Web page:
Carb Free Doesn’t Necessarily Mean Calorie Free

Carb Free Doesn’t Necessarily Mean Calorie Free

IMG_0019The other day two of my personal training clients came in for their weekly weigh in.  The clients had been supposedly following a nutrition plan and exercise regiment I had outlined for them.  However, they were both shocked and surprised to see  the scale showed them each gaining 3 pounds from their last weigh in a week ago.  When I asked them what they had been eating, they each said they had been following their diets very closely.  Upon further questioning, I  came to find out they had been snacking on onion skins and nuts.  When I asked them why, they responded “onion skins and nuts don’t have any carbs Korbie, so we thought they were ok to snack on.”  They made the assumption so many dieters make, that carbohydrates are inherently fattening and if a food doesn’t contain carbs it’s ok to eat.

The low carb fad is everywhere you look nowadays.  It has become common place in our grocery stores in the labeling of several different products.  With claims such as “low-carb, “reduced carb”, and “carb-smart,” these products promise to help diet devotees stay true to their diet while satisfying your carb craving.  In restaurants people are now ordering  hamburgers minus the bun, sending the bread basket back to the kitchen, or skipping the baked potato because they have it engraved in their brain that carbs spike your blood sugar and insulin which then slathers on body fat. Or how about the new Paleo diet that claims carbs cause inflammation and carbs are not an essential part of a healthy diet like fats and protein.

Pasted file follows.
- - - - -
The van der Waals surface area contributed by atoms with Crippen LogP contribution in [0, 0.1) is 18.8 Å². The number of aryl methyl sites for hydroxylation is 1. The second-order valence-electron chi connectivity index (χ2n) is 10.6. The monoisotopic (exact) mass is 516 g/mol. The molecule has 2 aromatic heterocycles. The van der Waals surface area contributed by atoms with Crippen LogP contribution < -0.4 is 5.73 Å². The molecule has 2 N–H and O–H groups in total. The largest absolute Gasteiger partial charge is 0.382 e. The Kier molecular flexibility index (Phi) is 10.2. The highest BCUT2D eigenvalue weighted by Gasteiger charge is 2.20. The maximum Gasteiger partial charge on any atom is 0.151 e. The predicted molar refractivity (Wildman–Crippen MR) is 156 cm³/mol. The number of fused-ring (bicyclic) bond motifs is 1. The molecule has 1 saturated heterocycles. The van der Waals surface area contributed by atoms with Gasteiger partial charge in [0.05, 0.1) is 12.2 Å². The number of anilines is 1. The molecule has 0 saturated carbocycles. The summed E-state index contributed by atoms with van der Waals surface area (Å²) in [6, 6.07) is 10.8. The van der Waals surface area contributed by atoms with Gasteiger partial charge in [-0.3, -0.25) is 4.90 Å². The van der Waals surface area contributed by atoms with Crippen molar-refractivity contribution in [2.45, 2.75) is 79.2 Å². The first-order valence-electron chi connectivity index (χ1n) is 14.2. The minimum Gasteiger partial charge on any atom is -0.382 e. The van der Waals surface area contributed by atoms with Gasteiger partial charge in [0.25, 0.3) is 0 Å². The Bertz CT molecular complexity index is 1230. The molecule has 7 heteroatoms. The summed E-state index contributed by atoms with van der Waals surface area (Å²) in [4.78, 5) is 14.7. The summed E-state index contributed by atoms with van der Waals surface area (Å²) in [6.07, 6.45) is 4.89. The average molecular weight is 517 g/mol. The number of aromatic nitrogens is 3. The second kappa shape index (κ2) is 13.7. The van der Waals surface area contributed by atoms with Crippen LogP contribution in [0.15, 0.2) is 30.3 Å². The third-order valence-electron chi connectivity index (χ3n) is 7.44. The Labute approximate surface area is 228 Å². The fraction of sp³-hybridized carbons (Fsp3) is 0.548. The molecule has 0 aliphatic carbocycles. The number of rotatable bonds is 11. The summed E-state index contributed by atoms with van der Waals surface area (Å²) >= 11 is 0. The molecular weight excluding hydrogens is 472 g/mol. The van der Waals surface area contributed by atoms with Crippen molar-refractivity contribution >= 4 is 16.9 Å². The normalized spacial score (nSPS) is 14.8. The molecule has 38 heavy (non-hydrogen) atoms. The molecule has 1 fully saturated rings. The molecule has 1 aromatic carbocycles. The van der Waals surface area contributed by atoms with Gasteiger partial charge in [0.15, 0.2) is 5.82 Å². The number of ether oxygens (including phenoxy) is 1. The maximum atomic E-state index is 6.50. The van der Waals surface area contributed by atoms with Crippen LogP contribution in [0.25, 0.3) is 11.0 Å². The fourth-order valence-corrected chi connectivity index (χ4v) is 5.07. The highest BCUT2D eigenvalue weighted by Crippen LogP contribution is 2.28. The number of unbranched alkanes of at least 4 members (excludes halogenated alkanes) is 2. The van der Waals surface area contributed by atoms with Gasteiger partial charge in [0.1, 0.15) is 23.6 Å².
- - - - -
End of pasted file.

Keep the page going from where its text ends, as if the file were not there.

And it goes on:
What most people fail to realize is foods that say “low-carb, “reduced carb”, and “carb-smart,” are usually higher in fat. As individuals make the assumption that they can consume these “carb-aware” and “carb-smart” foods and not gain weight, they fail to see that nowhere on the packaging do they see calorie free. It is a huge misconception that calories in these low carb foods do not count. Quite contrary excess calories from any source whether it be, carbohydrates, protein, or healthy fats, can be stored as body fat and result in rising numbers on the scale.
Cutting carbs from your diet may also impede your progress and performance in the gym. Most of us require some level of carbohydrates to function at our fullest potential. This is especially true for those of us who work out. Restricting your carb consumption may lead to decreased thyroid output, increased cortisol output, muscle catabolism and suppressed immune function.

So whether your goal is to lose a few pounds or just live a healthy life-style it shouldn’t be about replacing one source of calories with another lower-carbohydrate version. Instead it’s about eating a well balanced diet of protein, healthy fats, fiber, and yes, even carbohydrates.
For more information on nutrition, health and fitness, weight training, or if you’re frustrated with your current level of fitness and have been thinking about hiring a personal trainer, contact us.

Training Innovations
2420 Midtown Pl NE
Albuquerque, NM 87107
(505) 261-1253